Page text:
Our strategy was to create HMMs and search the human database for new GPCRs. These search tools are much more sensitive than for example BLAST and other similar tools as the models take into consideration information from a group of proteins and uses a statistical consensus ‘fingerprint’ as a representation of the group of sequences. The new sequences were not found through previous BLAST searches made by us, or by others [5], with LN-TM7 receptors. The HMMs were constructed through alignment of the transmembrane (TM) regions from a subset of GPCRs, as described in Section 2, and subsequently used to search GeneScan datasets (assembly 28), which were downloaded from the NCBI ftp site at The search resulted in 25 unique human sequences. Sixteen of those sequences were identical to known human sequences, while eight were novel. The sequences were confirmed in Celera genome data base ( and all the new sequences were found there as non-annotated protein sequences, except two that were only found through HMM searches in the public genome database. We approached the HUGO Gene Nomenclature Committee at University College London and they confirmed that the sequences were unique and not public. One of the sequences, GPR97, had previously been assigned a GPR number under confidentiality to HUGO, by a group unknown to us. The committee provided the other receptors with new GPR numbers (GPR110–116) at our request. We subsequently made all eight new GPCRs, both protein and DNA sequences, public through submission to the NCBI database.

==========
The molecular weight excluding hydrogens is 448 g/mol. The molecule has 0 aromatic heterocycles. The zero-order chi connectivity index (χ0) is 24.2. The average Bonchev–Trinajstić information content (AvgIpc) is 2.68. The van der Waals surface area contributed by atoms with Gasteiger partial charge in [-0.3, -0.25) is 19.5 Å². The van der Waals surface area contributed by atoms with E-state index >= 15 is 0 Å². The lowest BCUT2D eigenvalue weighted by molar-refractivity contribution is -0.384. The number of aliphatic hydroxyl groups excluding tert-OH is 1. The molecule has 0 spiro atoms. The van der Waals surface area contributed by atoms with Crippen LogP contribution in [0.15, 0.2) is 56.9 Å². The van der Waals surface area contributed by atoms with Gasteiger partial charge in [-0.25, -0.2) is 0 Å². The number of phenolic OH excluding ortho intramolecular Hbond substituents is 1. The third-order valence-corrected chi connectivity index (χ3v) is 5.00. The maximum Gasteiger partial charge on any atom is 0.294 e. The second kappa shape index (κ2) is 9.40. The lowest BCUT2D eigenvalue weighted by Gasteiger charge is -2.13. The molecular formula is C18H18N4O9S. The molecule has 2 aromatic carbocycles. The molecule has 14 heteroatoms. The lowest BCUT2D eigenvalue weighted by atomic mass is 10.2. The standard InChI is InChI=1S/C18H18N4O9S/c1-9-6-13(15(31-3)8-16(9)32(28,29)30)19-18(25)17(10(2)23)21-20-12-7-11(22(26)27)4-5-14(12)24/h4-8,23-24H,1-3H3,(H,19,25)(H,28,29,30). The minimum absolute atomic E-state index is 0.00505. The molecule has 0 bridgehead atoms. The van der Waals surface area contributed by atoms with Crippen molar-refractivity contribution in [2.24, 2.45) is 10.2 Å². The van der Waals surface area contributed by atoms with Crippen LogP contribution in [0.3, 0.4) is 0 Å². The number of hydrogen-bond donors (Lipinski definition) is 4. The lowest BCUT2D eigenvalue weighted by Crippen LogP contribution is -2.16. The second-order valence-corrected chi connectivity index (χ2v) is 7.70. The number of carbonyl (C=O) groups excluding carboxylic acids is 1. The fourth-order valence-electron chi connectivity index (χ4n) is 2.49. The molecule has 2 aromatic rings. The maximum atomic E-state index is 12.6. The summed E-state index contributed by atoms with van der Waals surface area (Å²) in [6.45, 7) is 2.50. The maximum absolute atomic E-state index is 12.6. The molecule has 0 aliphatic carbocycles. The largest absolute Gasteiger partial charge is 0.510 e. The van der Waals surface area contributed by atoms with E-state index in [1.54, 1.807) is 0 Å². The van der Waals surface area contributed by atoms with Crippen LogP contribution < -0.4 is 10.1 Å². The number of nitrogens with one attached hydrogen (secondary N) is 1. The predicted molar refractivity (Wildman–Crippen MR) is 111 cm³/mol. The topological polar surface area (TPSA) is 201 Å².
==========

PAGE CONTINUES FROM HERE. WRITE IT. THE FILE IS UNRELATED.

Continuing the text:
It is known that the GeneScan software used for predicting coding regions for the human genome project has the capacity to predict approximately 80% of the splice sites correctly [12]. Therefore, we decided to verify the coding regions, to the extent it could be done, by using mRNA and EST sequences from a variety of vertebrates, mainly rodents and primates. The full genomic sequences of the predicted GPCRs were used as baits to identify mRNA and EST sequences using BLASTN at and BLAT at Below we show the origin and how each protein was assembled.